Whether it is the first major chink in the armour of the champion or not, we do see his first loss in highlight form. Having hit Studd with a big legdrop (using the ‘wrong’ leg, which makes it look more painful if anything), Hogan follows him out to ringside after Piper pulls his charge to the floor. Not content with posting Studd, Hogan begins to beat on Piper, allowing Studd to roll back in the ring and pick up the victory by countout. Hogan eventually runs Piper and Studd away from ringside, and is outraged when he realises that he has lost. An interesting finish to the match, although it is hard to gauge the quality of the match from such a short cross section. I do feel that Studd doesn’t look as impressive in size and stature when he stands next to Hogan, which fairly negates the idea of him as a giant. However, I also believe that a more mobile Studd (considering I’d only seen him a couple of years after this) is much more entertaining prospect.

Following the announcement of the cage match, there are two ways an interview with the heel could go: they could be happy or scared. Piper and Studd going the scared route is funny, neither man happy that Studd might end up falling off of the top of a 15 foot high steel cage. Piper’s high pitched squeal perfectly gets across how put out he feels by this, though they finish the promo promising to defeat Hogan and take the title.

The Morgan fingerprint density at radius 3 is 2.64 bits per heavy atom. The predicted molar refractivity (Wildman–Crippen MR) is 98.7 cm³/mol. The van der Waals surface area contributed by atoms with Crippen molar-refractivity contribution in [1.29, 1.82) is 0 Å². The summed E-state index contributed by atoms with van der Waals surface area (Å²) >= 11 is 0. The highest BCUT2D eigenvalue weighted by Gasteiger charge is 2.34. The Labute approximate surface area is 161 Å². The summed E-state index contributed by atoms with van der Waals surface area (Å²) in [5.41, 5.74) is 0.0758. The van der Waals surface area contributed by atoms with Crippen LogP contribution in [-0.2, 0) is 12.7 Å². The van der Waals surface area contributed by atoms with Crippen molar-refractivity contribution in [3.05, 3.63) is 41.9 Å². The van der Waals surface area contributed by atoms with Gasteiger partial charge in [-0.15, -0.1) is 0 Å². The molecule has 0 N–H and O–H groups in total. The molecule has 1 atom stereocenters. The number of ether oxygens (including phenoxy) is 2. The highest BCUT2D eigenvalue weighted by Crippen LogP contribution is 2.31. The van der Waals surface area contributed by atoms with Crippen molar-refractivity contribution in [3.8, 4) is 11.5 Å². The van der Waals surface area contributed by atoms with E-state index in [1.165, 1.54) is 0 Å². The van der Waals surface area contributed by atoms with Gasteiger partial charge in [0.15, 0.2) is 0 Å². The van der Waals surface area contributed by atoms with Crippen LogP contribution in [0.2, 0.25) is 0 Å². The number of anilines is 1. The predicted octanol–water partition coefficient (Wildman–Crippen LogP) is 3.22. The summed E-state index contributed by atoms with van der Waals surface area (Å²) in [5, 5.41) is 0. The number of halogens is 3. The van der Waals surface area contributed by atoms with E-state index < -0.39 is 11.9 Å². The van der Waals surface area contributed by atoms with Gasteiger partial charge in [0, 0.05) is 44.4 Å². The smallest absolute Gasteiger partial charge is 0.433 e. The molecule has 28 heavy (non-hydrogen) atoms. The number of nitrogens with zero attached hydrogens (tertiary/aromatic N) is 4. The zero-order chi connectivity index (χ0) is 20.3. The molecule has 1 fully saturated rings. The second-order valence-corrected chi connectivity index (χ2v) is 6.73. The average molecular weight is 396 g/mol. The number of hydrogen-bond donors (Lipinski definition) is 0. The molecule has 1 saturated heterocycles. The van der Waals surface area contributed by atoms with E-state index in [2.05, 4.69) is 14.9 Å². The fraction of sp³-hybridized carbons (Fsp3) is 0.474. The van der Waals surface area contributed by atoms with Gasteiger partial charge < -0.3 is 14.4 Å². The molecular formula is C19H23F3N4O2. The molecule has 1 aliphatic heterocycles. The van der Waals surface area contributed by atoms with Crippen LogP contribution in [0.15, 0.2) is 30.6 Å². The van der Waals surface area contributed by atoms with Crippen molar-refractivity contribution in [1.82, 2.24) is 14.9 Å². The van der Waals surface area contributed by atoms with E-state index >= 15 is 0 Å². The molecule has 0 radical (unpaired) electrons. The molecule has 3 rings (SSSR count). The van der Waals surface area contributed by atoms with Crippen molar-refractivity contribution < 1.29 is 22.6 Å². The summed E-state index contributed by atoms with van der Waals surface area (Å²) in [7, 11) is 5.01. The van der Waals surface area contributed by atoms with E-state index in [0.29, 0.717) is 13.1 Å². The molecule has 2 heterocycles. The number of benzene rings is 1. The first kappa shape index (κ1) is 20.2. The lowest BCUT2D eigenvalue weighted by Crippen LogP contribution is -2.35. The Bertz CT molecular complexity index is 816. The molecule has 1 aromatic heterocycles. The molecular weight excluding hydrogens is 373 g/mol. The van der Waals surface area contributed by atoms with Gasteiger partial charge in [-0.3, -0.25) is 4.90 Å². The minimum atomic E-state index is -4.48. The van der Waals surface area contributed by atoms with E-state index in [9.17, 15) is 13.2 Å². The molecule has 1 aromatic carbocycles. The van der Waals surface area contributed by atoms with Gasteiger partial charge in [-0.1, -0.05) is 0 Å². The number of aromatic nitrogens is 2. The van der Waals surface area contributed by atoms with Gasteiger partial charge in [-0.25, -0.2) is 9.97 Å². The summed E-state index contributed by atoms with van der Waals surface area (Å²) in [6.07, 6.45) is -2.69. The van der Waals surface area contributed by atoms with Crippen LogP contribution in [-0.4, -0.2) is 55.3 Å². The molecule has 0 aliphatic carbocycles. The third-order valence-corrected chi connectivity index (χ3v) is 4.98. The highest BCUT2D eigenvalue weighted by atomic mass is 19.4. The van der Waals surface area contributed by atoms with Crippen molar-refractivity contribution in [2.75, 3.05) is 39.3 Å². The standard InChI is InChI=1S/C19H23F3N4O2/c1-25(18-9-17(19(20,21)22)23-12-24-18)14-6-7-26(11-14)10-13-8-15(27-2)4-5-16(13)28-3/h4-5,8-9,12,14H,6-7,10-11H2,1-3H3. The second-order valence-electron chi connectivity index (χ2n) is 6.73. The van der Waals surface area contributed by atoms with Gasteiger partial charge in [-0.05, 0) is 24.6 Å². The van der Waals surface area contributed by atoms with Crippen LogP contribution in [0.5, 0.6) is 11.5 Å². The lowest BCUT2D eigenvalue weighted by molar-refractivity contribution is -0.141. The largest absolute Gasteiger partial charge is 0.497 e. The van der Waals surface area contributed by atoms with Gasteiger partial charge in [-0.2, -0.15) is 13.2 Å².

Another match where we only see highlights, which is a bit of a shame as I would like to have seen more. What we do get is sections of what looks like a heated, engaging brawl. Unsurprisingly, it is the race for the door rather than a race to exit over the top rope that becomes the order of the day, Studd consistently being stopped from making his way outside of the ring by a Hogan that was clawing onto his title by his fingernails. Both men bleed heavily, adding to the drama. The ending comes a bit out of nowhere, as Hogan drops Studd with a clothesline, nails the big legdrop and heads out of the door. It feels like his finishing sequence is still yet to be fine tuned in the same way it was in a few years time. Studd isn’t completely out of it, and grabs at Hogan’s feet, only to eat a couple of vicious boots to the face. Hogan exits the cage and wins the match, only for the brawl to continue outside of the ring. As far as booking goes, I liked this – it keeps Studd still a viable contender, yet gives Hogan a big victory. Believe me, we’ll be seeing a lot more Hogan vs Studd as this column progresses.